Leveraging Azure Active Directory Domain Services with Cohesity Cloud Edition
We have seen over the last number of years more people moving to a cloud-first, or even cloud-only strategy. People may or may not know that Cohesity DataPlatform is available in various Cloud Edition versions for Azure, Amazon Web Services, and others. Deploying the appliance for each cloud is a little different and I actually posted a personal blog about the Azure edition a few months back.
Something that has come up from customers is the question of joining an Azure Cloud Edition instance of Cohesity DataPlatform to their Azure Active Directory. I finally had a chance to look at this and found it can be done with a few steps.
Understanding Azure AD Users and Sync
I will admit that Azure Active Directory was pretty new to me, but thanks to my colleague Jon Hildebrand, I now understand how it works. I am going to simplify his explanation a little bit for the purposes of this post. There are really two types of users:
Native Azure user accounts
Synced accounts from AD on premises
The other thing to point out is that, depending on your use case, you may or may not have your internal domain name used both on-premises and in the Azure cloud. You can choose to sync users without using the same internal domain name in Azure, but in my case I specifically wanted to use the same domain when signing onto my on-premises or Azure accounts. The users with Windows Server AD are the on-premises synced users shown below.
With on-premises Cohesity DataPlatform, I also use Role Based Access with a windows group, which is also synced to Azure. Ultimately, the goal is to allow the same users to log into the Cloud Edition with the same permissions as the local on-premises units without re-creating users and groups.
At this point though, it is important to note there is no way yet to join the Cohesity Cloud Edition to the domain. While you could technically establish a VPN and authenticate over that back to your on-premises domain controllers, that would not be ideal for a number of reasons. Mainly the loss of the link could prove problematic, so in my case I wanted to establish domain authentication within the Azure Cloud.
Options for Getting Active Directory in Azure
As I thought about this, there really are two ways to accomplish this. The first is how I have traditionally done it in cloud, even back at my days with the vCloud Air group at VMware. That would be to stand up a virtual machine in Azure and promote it to a domain controller. With a VPN link up you can ensure that domain controller is part of the forest, and configure the Azure side as a new “site” along with all the corresponding networks. This certainly works, but I found a better, easier, more elegant way.
There is something known as Azure Active Directory Domain Services available. This is SEPARATE from the native Azure Active Directory that you get as part of your subscription. It may sound confusing at first, but what this provides is DNS and domain authentication in the form of redundant services assigned to your networks. This is pretty easy to deploy and the setup is well documented. Once it is enabled, you will have the services available and the DNS servers to use in your future applications. This option is much more Azure native and does not in fact require you to manage any separate Domain Controller machine in your Azure subscription.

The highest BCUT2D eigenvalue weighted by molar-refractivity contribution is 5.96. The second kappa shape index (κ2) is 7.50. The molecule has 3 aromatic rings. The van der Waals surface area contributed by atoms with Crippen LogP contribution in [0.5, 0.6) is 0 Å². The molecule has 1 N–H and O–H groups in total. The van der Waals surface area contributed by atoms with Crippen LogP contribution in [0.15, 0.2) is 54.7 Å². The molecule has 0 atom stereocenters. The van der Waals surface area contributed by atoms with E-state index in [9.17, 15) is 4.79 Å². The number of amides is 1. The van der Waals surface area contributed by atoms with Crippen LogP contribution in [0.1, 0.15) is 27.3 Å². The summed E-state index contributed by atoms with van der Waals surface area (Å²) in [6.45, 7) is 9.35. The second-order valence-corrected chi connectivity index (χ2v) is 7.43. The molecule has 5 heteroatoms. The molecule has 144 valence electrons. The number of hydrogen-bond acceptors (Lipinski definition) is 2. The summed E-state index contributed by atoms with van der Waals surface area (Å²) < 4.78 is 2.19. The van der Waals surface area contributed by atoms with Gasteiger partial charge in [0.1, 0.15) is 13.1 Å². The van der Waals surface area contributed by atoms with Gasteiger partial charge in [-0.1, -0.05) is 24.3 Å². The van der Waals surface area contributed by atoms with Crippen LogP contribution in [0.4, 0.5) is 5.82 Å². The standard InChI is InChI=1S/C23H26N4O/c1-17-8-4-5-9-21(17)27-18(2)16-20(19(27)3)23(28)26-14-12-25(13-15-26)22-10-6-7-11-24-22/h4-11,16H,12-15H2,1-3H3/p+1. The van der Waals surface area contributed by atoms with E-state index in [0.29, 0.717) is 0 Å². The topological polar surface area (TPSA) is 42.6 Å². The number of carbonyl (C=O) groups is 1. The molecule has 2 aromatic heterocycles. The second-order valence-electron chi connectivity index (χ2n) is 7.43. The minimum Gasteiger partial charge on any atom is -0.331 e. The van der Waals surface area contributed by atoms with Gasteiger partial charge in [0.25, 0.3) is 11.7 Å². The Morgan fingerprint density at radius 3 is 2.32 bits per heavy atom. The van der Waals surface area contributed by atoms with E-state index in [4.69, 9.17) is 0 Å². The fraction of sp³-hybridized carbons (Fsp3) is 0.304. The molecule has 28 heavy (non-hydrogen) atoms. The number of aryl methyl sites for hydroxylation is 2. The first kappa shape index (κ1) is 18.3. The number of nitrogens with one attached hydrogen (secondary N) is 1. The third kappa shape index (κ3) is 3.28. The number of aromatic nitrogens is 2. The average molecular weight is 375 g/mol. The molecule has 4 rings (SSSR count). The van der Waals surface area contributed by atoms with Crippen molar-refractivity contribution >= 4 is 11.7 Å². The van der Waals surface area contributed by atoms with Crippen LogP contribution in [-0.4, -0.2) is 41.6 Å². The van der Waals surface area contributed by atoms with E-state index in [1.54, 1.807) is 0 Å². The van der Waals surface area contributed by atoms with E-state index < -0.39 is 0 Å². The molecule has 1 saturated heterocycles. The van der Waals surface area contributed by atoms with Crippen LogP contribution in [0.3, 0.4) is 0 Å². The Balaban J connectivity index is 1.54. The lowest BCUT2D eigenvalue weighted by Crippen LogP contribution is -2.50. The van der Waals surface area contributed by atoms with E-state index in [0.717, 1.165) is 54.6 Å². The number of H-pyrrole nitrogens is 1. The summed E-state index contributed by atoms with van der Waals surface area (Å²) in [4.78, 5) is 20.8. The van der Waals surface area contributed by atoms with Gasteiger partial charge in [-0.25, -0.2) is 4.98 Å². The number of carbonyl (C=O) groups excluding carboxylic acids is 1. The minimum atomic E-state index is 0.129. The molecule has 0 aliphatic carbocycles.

Now, what I learned is if you set this up AFTER you create many cloud only or on-premises sync users, you will need to do a few things – including reading some Microsoft documentation – – for the usernames and passwords. This will enable you to sync over to this new service. Therein lies the confusion I had, which can be summed up by saying on-premises users sync up to the Active Directory Domain and then all that is sent over to the Active Directory Domain Services. There is a lot of password syncing going on in the background.
Joining Cohesity DataPlatform To Azure Domain Services
At this point, if you have already deployed your Cohesity Cloud Edition you might need to update the DNS servers in the cluster settings.
At this point (assuming all your users are properly synced over to the Domain Services component), joining this cluster to the domain to leverage all the users and groups is the same as on-premises. Below you can see under Access Management where you add a new Active Directory domain and the already-connected domain. Simply provide a domain administrator credential as you would normally to connect to the domain in order to see all the domain groups.
No matter how you are managing your Active Directory, either entirely on-premises or also within the Azure cloud, it’s important to know you can leverage services provided by Azure natively. The combination of Azure Active Directory and Active Directory Domain Services is powerful and works seamlessly with the Cohesity Data Platform options to control access with Active Directory.
I am a fan of using the tools at your disposal. Domain Services in Azure was new to me, but I can tell you we will be using this a lot going forward for lab demos and trade show demos.